Barry Shanoff

November 1, 2006

3 Min Read
Sequel Opportunity

Ending a 12-year municipal solid waste drought, the U.S. Supreme Court announced in late September that it would hear an appeal by haulers in New York state who have doggedly pursued a decade-long struggle to overturn two counties' flow control ordinances.

The decision by the justices to accept the case for review is particularly notable considering that the high court rejected a similar appeal by the haulers in 2002, when the key facts and the parties' legal positions were essentially the same as they are now.

Ten years ago, waste haulers in New York state filed suit against Oneida and Herkimer counties and a waste authority. The counties' ordinances required all locally collected waste to be transported to designated facilities managed by the waste authority. The haulers claimed that the regulations discriminated against interstate commerce by excluding non-local facilities from the waste processing market.

Reversing a federal district court ruling in favor of the haulers, the U.S. Court of Appeals for the Second Circuit found no discrimination in the counties' laws because both local and non-local private entities were similarly affected. The appeals court remanded the case to the lower court for a determination of whether the burden on commerce outweighed any local benefits. [United Haulers Association v. Oneida-Herkimer Solid Waste Management Authority, 261 F.3d 245 (2d Cir. 2001).] To read more on this case, see “Carbone-anza?” Waste Age, Oct. 2001, p. 99.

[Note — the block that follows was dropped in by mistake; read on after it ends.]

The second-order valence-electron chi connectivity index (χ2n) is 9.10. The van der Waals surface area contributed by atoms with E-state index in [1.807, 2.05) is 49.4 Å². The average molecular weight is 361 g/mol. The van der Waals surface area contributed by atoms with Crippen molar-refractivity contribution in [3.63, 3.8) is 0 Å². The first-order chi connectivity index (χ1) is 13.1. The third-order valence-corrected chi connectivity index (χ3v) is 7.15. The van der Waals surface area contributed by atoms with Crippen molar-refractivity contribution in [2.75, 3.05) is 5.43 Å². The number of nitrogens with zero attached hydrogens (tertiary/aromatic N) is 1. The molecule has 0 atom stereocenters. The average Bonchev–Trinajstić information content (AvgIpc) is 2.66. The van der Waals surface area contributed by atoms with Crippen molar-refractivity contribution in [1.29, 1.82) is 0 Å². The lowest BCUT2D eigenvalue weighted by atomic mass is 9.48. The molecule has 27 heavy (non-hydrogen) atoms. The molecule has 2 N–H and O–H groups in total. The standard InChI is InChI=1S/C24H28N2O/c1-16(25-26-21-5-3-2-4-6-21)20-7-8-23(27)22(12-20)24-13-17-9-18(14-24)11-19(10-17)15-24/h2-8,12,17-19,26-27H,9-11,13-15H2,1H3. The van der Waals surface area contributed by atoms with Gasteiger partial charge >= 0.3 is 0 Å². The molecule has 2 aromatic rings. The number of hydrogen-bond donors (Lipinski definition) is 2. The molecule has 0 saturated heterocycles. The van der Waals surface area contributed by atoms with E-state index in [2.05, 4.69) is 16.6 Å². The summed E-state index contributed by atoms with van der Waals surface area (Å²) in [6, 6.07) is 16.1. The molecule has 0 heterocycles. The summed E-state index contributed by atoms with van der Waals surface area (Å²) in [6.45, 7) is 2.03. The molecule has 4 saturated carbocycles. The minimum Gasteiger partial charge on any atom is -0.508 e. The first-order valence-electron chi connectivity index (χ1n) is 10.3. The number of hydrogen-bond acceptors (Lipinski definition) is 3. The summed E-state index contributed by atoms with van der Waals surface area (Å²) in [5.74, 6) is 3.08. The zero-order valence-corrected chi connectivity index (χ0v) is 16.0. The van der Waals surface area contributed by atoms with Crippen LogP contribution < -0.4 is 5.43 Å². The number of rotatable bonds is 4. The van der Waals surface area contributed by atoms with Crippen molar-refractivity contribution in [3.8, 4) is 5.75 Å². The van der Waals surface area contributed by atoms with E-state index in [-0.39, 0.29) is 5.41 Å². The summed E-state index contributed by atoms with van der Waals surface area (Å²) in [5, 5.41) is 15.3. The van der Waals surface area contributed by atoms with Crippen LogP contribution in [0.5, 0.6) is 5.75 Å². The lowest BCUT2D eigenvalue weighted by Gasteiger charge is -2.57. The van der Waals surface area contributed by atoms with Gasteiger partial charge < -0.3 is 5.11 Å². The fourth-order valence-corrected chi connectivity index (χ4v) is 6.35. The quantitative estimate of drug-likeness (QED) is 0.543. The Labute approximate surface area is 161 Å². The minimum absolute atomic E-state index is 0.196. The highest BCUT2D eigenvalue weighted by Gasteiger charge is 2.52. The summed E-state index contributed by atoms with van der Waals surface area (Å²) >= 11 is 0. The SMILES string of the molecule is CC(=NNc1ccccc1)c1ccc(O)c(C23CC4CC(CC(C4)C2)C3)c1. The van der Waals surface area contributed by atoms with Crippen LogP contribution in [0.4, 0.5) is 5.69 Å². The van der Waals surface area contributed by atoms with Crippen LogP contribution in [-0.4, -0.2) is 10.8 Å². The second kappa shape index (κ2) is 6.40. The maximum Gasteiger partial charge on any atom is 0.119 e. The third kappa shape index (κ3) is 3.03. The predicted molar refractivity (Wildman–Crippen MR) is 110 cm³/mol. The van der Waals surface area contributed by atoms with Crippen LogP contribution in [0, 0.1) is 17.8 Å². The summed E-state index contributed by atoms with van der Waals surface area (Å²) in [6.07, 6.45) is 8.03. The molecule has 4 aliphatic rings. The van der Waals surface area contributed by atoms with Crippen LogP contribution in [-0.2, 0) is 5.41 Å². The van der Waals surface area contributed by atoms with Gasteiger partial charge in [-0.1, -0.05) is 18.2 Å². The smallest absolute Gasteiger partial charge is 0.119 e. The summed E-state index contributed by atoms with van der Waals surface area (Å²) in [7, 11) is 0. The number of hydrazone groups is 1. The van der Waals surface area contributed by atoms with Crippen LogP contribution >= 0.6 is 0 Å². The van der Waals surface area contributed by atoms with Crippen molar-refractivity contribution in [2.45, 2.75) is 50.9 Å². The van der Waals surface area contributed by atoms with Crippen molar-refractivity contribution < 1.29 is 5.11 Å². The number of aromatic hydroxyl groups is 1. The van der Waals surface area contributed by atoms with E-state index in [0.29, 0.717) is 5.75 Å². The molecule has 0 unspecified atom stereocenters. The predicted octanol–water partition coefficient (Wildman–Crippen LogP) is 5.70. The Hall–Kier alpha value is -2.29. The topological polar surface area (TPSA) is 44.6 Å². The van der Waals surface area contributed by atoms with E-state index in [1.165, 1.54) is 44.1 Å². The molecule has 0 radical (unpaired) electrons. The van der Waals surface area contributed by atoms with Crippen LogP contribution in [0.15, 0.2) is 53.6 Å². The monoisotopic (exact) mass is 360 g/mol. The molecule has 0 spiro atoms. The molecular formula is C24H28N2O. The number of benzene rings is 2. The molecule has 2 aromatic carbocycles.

The Supreme Court refused to review the appeals court's decision. [534 U.S. 1082 (2002).]

The parties returned to the district court where the case was presented to a federal magistrate based on a stipulated statement of facts. Each side then argued for a judgment in its favor. The magistrate found no burdens on interstate commerce and recommended that the district court dismiss the lawsuit. The district judge adopted the magistrate's findings and ruled in favor of the defendants.

On appeal, the Second Circuit declined to decide whether the ordinances actually burdened interstate commerce but declared that “even if we were to endorse the plaintiffs' claim that the [c]ounties' ordinances burden interstate commerce by preventing the [c]ounties' wastes from being processed by non-local facilities, the resulting burden would be substantially outweighed by the ordinances' local benefits.” [United Haulers Association v. Oneida-Herkimer Solid Waste Management Authority, 438 F.3d 150 (2d Cir. 2006).] For details, see “Flow Motion,” Waste Age, May 2005, p. 20.

The Supreme Court could soon decide to hear another flow control case. The case stems from Kentucky, where officials in Daviess County enacted an ordinance establishing a franchise system that required haulers to transport locally collected waste to a county-owned facility. A federal appeals court upheld a district judge's ruling that the ordinance discriminated against interstate commerce. [National Solid Wastes Management Association v. Daviess County, 434 F.3d 898 (6th Cir. 2006), petition for cert. filed (June 28, 2006), docketed, No. 06-359 (Sept. 13, 2006).]

“[P]ublic ownership does not change the … Commerce Clause inquiry,” the appeals court said. The key is “whether the local ordinance burdens interstate commerce, not whether the local entity benefited … is publicly owned.”

At press time the court had not yet decided if it would accept the case.

The legal editor welcomes comments from readers. Contact Barry Shanoff via e-mail: [email protected].

The columnist is a Rockville, Md., attorney and serves as general counsel of the Solid Waste Association of North America.

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